Christina House/Los Angeles Times

The Beethoven Cello Sonatas

 

Cellist Antonio Lysy's traversal of the sonatas, joined by Tom Beghin playing historical fortepianos, at the Broad Stage on Sunday promised a fine way to spend the day after Beethoven's 247th birthday…

 

Lysy is a cellist with lithe tone. He is elegant, not dramatic…

 

This  (Op.69 in A major) is Beethoven's most expansive sonata, and Lysy's grace gave it a special glow.

 

- Mark Swed, LA Times

http://www.latimes.com/entertainment/arts/la-et-cm-lysy-beethoven-review-20171219-story.html

The 6 Bach Suites

Antonio Lysy's Carbon Fiber Cello Plumbs Bach's Deepest Heart in Six Cello Suites at The Broad Stage


A nearly full house of culturally-inclined Angelenos, young, old and in between, heard Antonio Lysy play Bach's Six Suites for solo cello entirely by memory Sunday afternoon, at The Broad Stage in Santa Monica. He played a Luis and Clark carbon fiber cello made in Boston in 2014. Throughout the concert, still and sometimes slowly moving images were projected onto the theater's movie screen; these included time-lapse shots of the Northern Lights, red-rock Arizona caves, the interior of a real wooden cello, parched deserts and a virtual tour of the Sistine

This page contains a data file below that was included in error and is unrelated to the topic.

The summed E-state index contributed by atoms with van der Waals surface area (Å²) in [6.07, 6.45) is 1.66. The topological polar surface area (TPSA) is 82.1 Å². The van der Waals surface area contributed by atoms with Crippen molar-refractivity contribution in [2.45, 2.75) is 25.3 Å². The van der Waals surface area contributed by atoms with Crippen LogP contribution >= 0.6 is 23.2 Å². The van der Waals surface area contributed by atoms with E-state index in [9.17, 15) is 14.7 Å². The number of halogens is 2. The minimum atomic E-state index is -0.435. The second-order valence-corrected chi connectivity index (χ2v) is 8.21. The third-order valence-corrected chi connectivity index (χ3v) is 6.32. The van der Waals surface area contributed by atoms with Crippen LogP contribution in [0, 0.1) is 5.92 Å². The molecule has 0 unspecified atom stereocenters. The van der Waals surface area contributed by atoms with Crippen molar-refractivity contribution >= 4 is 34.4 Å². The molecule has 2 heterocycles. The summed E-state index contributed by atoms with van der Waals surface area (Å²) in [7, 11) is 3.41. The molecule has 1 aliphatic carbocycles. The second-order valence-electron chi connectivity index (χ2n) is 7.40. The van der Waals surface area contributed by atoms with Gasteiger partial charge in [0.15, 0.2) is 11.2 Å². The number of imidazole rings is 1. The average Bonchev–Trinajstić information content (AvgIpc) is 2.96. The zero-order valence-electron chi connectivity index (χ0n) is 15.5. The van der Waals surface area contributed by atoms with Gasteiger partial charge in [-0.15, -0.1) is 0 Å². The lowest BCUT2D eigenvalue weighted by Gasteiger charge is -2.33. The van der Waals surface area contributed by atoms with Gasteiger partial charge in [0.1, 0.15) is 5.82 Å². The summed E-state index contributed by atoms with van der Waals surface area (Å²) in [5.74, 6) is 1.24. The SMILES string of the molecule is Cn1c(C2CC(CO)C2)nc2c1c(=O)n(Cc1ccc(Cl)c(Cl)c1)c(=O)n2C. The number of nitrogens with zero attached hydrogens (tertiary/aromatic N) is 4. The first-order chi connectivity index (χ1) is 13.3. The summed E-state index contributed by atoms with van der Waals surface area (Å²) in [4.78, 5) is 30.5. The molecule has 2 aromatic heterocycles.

Background photo by Daan Oude Elferink 

Chapel. The effective impression it gave, of Lysy playing in a variety of alternative, surrealistic/sci-fi settings, subtly contextualized the nexus between Bach's music and his devotion to his faith. Along with that, it liberated each audience member's mind to soar along with the music, each on their own private plane...

 

It [the 3rd Suite] is a grand, splendid piece but cellists often fail to find the warmth Lysy did...

 

Normally, it takes a leap of faith, a heightened imagination and almost improbable technical facility – the intoxicating delirium Lysy found in the second Gavotte was unreal – to create the effect...

 

Lysy played Number Five by tackling the music from the first measure on as if he were hewing it out of stone. Where appropriate, he added the humanity of his carbon fiber cello’s supplicant pleading voice. In Lysy’s hands, the opening movement was as mighty as any prelude and fugue Bach wrote for the organ...

 

 

- Laurence Vittes

(full text and a dialogue with Antonio Lysy and Laurence Vittes is available here)

Photo by Jennifer Nguyen - Texas A&M university

Music From Argentina

Argentina's rich musical heritage ignites his passion. Although Argentina was not the land of Antonio Lysy's birth, it well could have been. The vastness of the treeless grasslands of the Pampas that stretch as far as the eye can see is an image burned into his memory from visits he made there as a child with his Argentine-born father, famed violinist Alberto Lysy. So, too, is Argentina's music etched into Lysy's soul, from the rich rhythms of its folk songs to the passionate strains of the Tango, shaped by pre-Hispanic Amerindian traditions and Spanish-based Creole influences. Through his cello, Lysy, a professor in the UCLA Herb Alpert School of Music, shared this lush musical repertoire in a concert he played earlier this year at the Broad Stage in Santa Monica...


One of the songs he performed and recorded,Pampas, recently won a prestigious 2010 Latin Grammy Award for best classical contemporary composition...

- Cynthia Lee, UCLA Today

(full text available here)